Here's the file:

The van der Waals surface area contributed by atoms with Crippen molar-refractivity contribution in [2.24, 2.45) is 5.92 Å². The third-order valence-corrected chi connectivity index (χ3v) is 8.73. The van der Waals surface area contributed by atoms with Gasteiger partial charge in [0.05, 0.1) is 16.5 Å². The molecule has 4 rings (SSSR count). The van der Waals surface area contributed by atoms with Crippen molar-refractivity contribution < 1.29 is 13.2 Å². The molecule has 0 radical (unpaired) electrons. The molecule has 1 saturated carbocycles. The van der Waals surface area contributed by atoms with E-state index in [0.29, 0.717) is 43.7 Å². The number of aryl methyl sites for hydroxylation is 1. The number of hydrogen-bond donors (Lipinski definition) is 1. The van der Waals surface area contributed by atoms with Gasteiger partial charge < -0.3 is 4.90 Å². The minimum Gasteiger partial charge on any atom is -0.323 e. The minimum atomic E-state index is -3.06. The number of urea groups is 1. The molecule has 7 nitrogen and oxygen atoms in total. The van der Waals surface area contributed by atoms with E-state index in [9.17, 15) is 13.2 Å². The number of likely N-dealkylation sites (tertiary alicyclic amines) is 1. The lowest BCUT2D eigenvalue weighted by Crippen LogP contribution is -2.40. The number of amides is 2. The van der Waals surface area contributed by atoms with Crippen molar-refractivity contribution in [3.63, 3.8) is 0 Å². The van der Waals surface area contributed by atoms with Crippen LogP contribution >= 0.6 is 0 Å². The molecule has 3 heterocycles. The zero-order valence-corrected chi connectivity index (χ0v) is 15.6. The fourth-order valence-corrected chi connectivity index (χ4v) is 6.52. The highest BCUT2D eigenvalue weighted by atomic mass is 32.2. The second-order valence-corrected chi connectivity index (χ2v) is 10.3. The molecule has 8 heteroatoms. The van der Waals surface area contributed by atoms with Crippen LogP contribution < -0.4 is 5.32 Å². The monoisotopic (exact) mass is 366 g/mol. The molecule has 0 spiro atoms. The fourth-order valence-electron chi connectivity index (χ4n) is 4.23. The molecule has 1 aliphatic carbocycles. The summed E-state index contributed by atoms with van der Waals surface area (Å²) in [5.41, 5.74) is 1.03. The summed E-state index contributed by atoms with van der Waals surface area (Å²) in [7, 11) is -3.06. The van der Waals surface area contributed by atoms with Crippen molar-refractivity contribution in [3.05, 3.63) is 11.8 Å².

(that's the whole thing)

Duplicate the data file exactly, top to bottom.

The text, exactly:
The van der Waals surface area contributed by atoms with Crippen molar-refractivity contribution in [2.24, 2.45) is 5.92 Å². The third-order valence-corrected chi connectivity index (χ3v) is 8.73. The van der Waals surface area contributed by atoms with Gasteiger partial charge in [0.05, 0.1) is 16.5 Å². The molecule has 4 rings (SSSR count). The van der Waals surface area contributed by atoms with Crippen molar-refractivity contribution < 1.29 is 13.2 Å². The molecule has 0 radical (unpaired) electrons. The molecule has 1 saturated carbocycles. The van der Waals surface area contributed by atoms with E-state index in [0.29, 0.717) is 43.7 Å². The number of aryl methyl sites for hydroxylation is 1. The number of hydrogen-bond donors (Lipinski definition) is 1. The van der Waals surface area contributed by atoms with Gasteiger partial charge < -0.3 is 4.90 Å². The minimum Gasteiger partial charge on any atom is -0.323 e. The minimum atomic E-state index is -3.06. The number of urea groups is 1. The molecule has 7 nitrogen and oxygen atoms in total. The van der Waals surface area contributed by atoms with E-state index in [9.17, 15) is 13.2 Å². The number of likely N-dealkylation sites (tertiary alicyclic amines) is 1. The lowest BCUT2D eigenvalue weighted by Crippen LogP contribution is -2.40. The number of amides is 2. The van der Waals surface area contributed by atoms with Crippen molar-refractivity contribution in [3.63, 3.8) is 0 Å². The van der Waals surface area contributed by atoms with Crippen LogP contribution >= 0.6 is 0 Å². The molecule has 3 heterocycles. The zero-order valence-corrected chi connectivity index (χ0v) is 15.6. The fourth-order valence-corrected chi connectivity index (χ4v) is 6.52. The highest BCUT2D eigenvalue weighted by atomic mass is 32.2. The second-order valence-corrected chi connectivity index (χ2v) is 10.3. The molecule has 8 heteroatoms. The van der Waals surface area contributed by atoms with Crippen LogP contribution < -0.4 is 5.32 Å². The monoisotopic (exact) mass is 366 g/mol. The molecule has 0 spiro atoms. The fourth-order valence-electron chi connectivity index (χ4n) is 4.23. The molecule has 1 aliphatic carbocycles. The summed E-state index contributed by atoms with van der Waals surface area (Å²) in [5.41, 5.74) is 1.03. The summed E-state index contributed by atoms with van der Waals surface area (Å²) in [7, 11) is -3.06. The van der Waals surface area contributed by atoms with Crippen molar-refractivity contribution in [3.05, 3.63) is 11.8 Å².